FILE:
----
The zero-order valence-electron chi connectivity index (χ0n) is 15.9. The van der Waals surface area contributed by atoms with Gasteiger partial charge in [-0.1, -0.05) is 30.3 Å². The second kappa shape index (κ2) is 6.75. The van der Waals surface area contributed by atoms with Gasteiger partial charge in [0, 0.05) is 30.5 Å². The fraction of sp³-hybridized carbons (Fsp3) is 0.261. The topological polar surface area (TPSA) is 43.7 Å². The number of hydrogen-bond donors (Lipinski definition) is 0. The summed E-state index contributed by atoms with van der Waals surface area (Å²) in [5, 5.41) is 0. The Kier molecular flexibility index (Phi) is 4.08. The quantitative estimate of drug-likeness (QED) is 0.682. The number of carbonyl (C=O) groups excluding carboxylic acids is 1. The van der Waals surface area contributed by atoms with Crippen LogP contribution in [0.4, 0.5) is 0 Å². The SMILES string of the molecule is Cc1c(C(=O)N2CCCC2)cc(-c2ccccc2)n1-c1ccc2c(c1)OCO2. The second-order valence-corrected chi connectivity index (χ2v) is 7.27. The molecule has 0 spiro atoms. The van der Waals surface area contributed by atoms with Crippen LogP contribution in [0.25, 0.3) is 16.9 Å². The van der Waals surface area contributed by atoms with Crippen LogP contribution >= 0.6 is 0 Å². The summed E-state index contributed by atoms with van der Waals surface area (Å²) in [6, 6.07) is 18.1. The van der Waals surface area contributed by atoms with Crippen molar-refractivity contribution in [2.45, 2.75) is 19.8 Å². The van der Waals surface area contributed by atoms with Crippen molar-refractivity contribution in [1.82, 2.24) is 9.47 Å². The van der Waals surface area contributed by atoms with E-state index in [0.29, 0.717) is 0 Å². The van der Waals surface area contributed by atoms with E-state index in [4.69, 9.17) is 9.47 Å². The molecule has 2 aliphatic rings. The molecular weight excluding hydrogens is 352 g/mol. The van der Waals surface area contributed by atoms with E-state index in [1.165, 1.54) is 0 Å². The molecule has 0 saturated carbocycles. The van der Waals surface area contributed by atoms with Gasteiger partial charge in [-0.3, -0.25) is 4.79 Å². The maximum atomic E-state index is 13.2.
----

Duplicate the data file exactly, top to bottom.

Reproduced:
The zero-order valence-electron chi connectivity index (χ0n) is 15.9. The van der Waals surface area contributed by atoms with Gasteiger partial charge in [-0.1, -0.05) is 30.3 Å². The second kappa shape index (κ2) is 6.75. The van der Waals surface area contributed by atoms with Gasteiger partial charge in [0, 0.05) is 30.5 Å². The fraction of sp³-hybridized carbons (Fsp3) is 0.261. The topological polar surface area (TPSA) is 43.7 Å². The number of hydrogen-bond donors (Lipinski definition) is 0. The summed E-state index contributed by atoms with van der Waals surface area (Å²) in [5, 5.41) is 0. The Kier molecular flexibility index (Phi) is 4.08. The quantitative estimate of drug-likeness (QED) is 0.682. The number of carbonyl (C=O) groups excluding carboxylic acids is 1. The van der Waals surface area contributed by atoms with Crippen LogP contribution in [0.4, 0.5) is 0 Å². The SMILES string of the molecule is Cc1c(C(=O)N2CCCC2)cc(-c2ccccc2)n1-c1ccc2c(c1)OCO2. The second-order valence-corrected chi connectivity index (χ2v) is 7.27. The molecule has 0 spiro atoms. The van der Waals surface area contributed by atoms with Crippen LogP contribution in [0.25, 0.3) is 16.9 Å². The van der Waals surface area contributed by atoms with Crippen LogP contribution >= 0.6 is 0 Å². The summed E-state index contributed by atoms with van der Waals surface area (Å²) in [6, 6.07) is 18.1. The van der Waals surface area contributed by atoms with Crippen molar-refractivity contribution in [2.45, 2.75) is 19.8 Å². The van der Waals surface area contributed by atoms with Crippen molar-refractivity contribution in [1.82, 2.24) is 9.47 Å². The van der Waals surface area contributed by atoms with E-state index in [0.29, 0.717) is 0 Å². The van der Waals surface area contributed by atoms with E-state index in [4.69, 9.17) is 9.47 Å². The molecule has 2 aliphatic rings. The molecular weight excluding hydrogens is 352 g/mol. The van der Waals surface area contributed by atoms with E-state index in [1.165, 1.54) is 0 Å². The molecule has 0 saturated carbocycles. The van der Waals surface area contributed by atoms with Gasteiger partial charge in [-0.3, -0.25) is 4.79 Å². The maximum atomic E-state index is 13.2.